Disposition of the Space

May, 2007

Ever since the enclosing of the commons, there seems to have been a tendency for all grouped uses of space to reenact that tragedy on a petty scale. We have so well unlearned the communal use of space, that it is practically inconceivable; its laws and its rights are lost. Space is received by a group as a whole and in common, but its use is understood as individual and exclusive. Therefore, the space is divided. The extensive is exchanged for the discrete, the collaborative for the proximate, the expansive for the contained.

In a system that is governed equally by the unspoken assumptions of convention, and the only half-secret complexities of social relations, the disposition of the space is accomplished quickly, and with barely a sign of its reason, or a trace of its deliberations. If the question of fairness were raised, how would it be decided?

One solution might be to intensify the division of space; to fracture the area into more pieces than participants. A random distribution of the parceled resources tall participants evens out the inequality that results from the differential value of specific areas: everyone will have a little of everything. The fractions could then be used as is, or if the participants desired, they could exchange them with each other. At least then, they could negotiate the relative value of all the positions and track the material consequences of obligation and resentment.

The model for this experiment is the space of the gallery; the prized positions, for convenience and visibility, are those near the door and the walls.

The Rules

  • Allow a random number of participants to play the game.
  • Endow the participants with either the same or unique characteristics for how
    • they value the proximity of their possessions
    • they value the contiguity of their possessions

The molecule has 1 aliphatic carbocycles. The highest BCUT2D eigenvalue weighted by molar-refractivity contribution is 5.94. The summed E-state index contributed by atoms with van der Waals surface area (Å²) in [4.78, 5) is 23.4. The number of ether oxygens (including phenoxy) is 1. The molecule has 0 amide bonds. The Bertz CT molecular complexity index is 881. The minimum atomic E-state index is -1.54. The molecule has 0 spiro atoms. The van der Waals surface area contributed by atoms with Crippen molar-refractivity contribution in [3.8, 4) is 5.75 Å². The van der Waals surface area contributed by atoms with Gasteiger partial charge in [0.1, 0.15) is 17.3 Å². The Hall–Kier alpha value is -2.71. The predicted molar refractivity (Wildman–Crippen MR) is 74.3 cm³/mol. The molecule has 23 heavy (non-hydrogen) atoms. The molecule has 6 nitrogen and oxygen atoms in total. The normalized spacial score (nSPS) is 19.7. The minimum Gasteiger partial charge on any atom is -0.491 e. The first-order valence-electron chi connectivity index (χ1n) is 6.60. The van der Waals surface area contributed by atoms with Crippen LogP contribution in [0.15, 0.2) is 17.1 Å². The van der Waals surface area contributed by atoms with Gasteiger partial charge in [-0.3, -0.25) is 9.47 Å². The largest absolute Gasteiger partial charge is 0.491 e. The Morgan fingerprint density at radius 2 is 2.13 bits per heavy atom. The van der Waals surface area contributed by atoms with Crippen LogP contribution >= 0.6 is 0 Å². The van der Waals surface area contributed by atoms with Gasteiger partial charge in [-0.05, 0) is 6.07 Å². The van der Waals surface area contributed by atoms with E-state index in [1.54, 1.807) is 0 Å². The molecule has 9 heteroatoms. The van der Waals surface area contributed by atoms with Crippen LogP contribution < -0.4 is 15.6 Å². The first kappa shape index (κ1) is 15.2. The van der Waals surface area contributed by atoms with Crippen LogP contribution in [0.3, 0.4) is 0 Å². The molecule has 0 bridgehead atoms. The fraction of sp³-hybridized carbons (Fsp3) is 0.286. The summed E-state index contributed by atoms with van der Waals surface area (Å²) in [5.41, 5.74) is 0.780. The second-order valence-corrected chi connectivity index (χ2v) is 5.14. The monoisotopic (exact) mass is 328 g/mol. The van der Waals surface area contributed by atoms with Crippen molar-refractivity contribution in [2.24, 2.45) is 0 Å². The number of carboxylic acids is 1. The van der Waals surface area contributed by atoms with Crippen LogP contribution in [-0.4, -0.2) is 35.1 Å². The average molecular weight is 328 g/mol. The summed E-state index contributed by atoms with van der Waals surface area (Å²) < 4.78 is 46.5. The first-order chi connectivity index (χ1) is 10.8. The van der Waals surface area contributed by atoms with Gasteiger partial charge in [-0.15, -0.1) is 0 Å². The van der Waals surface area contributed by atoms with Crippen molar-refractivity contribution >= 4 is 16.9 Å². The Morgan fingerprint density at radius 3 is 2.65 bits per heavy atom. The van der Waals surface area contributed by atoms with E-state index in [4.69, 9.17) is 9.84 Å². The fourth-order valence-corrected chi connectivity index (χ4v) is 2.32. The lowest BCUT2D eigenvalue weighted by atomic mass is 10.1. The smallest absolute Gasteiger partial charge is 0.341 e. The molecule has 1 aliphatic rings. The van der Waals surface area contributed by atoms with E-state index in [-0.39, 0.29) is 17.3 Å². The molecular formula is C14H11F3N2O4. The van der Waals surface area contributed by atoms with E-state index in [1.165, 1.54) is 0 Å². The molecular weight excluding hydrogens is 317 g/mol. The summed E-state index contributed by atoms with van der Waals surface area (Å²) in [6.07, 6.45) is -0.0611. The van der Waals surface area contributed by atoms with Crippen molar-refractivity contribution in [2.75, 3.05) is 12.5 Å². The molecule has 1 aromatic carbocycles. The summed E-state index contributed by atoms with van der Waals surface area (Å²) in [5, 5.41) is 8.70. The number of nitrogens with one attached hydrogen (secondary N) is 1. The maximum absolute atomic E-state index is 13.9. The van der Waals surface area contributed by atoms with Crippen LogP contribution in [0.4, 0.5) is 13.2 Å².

• concerned they are about the location of parcels (near doors and walls)
    • sensitive they are to their affinity with other participants
    • selective they are in their requests
    • generous they are with their possessions
    • affected their behavior is by their current level of satisfaction.
  • Create a room of random dimensions with a door in one of its sides.
  • Divide the space into equal parcels and distribute them at random to the players.
  • Let the players take turns trading what they have for what they want in order to attempt to find a consensus for the disposition of the space.
  • In a turn players offer one of their least valued possessions for one of the parcels they value most.
    • The likelihood of the trade being accepted might depend on the affinity of the other player for the player making the request.
    • The likelihood of the trade being accepted might depend on the other's current level of satisfaction.
    • The likelihood of the trade being accepted might depend on the difference between the other players estimation of the value of the offer compared to the value of the request; if the difference is positive the trade is advantageous, if negative, disadvantageous.
      • If a trade is accepted, the difference in value (as distinctly estimated by each side) is added to the affinity of each player for the other.
      • If a trade is rejected, the difference in value (as distinctly estimated by each side) is subtracted from the affinity of each player for the other.
  • After each turn the satisfaction of all players is calculated as the relation between their average valuation of what they possess compared to their average valuation of what they do not possess.
  • Group satisfaction is calculated as the average of all the player's individual levels of satisfaction.
  • Group agreeability is calculated as the historical tendency of all players to accept rather than reject offers to trade.
  • Group affinity is calculated as the average level of affinity among all the players.

(Social Simulation [visible | computable])